Making Faces in Japanese Places

Japan, when it comes to “weird,” you manage to outdo yourself on an daily basis.  In fact, your superiority in that category only meets its match with your prime export of “cute,” but today’s blog post will focus more on the former.

Okayama - Toshiyori Sushi Dinner  & Kokugo Dictionary(4)A book?!  Well, it’s a Japanese dictionary – the Sanseido Kokugo Jiten- revised every few years and noted for including the most contemporary words and phrases.  Someone in Okayama gave it to me as a gift.  It really came in handy for those long trans-Pacific flights…

A brief backgrounder– the Japanese language uses three styles of writing, two alphabetshiragana and katakana– and kanji, characters either borrowed from or influenced by China.  Hiragana and katakana are both derived from kanji.

When I finally decided to open the book (I should really quiz security staff at Japanese airports with it) , the first page I randomly turned to had already started to mock me:

Okayama - Toshiyori Sushi Dinner & Kokugo Dictionary(5)

馬鹿にするな! (baka ni suru na) Don’t make fun of me!

This image is known as へのへのもへじ, or henohenomoheji.  Schoolchildren throughout Japan use this as a mnemonic device when they are starting to learn hiragana.  It is one of many hiragana faces to aid in the study of that alphabet.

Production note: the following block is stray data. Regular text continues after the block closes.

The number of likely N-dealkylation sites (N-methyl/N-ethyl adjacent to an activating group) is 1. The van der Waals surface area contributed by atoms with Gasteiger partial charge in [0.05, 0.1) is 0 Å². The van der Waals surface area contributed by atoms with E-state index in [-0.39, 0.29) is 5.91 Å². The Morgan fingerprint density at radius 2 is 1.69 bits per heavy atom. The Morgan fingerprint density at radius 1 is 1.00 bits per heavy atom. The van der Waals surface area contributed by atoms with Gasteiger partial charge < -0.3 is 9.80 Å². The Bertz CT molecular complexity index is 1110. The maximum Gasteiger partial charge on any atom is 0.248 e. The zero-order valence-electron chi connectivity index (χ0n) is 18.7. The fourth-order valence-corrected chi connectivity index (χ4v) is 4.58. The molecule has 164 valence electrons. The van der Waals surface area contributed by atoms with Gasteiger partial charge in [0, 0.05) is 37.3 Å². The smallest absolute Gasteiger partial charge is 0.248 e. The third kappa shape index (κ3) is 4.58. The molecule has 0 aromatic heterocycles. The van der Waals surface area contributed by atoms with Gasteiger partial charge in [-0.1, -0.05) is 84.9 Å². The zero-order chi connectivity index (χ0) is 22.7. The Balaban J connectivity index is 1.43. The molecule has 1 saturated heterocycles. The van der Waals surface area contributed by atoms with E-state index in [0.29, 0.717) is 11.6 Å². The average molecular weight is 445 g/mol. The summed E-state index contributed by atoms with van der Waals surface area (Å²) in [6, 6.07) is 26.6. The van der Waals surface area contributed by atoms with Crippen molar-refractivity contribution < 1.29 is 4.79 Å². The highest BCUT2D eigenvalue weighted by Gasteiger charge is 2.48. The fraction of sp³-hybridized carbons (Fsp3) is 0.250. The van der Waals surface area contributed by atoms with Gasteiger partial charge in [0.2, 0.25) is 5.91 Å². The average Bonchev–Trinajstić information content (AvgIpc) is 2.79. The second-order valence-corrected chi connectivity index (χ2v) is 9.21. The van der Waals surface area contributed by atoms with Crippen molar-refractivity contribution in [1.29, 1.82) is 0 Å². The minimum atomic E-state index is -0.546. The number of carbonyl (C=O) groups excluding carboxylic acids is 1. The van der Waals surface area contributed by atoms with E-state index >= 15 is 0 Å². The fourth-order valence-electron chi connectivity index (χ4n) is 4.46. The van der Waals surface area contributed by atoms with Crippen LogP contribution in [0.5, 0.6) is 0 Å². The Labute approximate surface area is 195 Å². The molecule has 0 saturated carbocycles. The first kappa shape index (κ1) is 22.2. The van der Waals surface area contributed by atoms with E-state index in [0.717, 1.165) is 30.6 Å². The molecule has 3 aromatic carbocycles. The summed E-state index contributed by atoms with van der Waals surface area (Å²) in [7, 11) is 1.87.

That’s the definition suitable for all audiences.

In fact, henohenomoheji also appears on scarecrows throughout rural Japan as well as on paper ghosts hung upside-down by kids in order to postpone rain for another day.  In other words, if you’re a young student on a farm, this is a Catch-22.


Is your language as bizarre as Japanese?

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About buildingmybento

Bread, olive oil Waking up in Nakagin Sure does sound like me
This entry was posted in East & Southeast Asia, Japan, Languages and tagged , , , , , , . Bookmark the permalink.

6 Responses to Making Faces in Japanese Places

  1. Nope! Hindi’s devinagari script is terribly precise and easy – exactly what you read / write is exactly what you say. English on the other hand…?!

  2. expatlingo says:

    Dutch, by comparison, is rather straightforward! (Though I miss Mandarin something terrible.)

  3. Pingback: Weekly Links Friday 13th (Again??!!) - Charlotte Steggz

  4. Pingback: Quirky Japanese Kōban, or Police Boxes | buildingmybento

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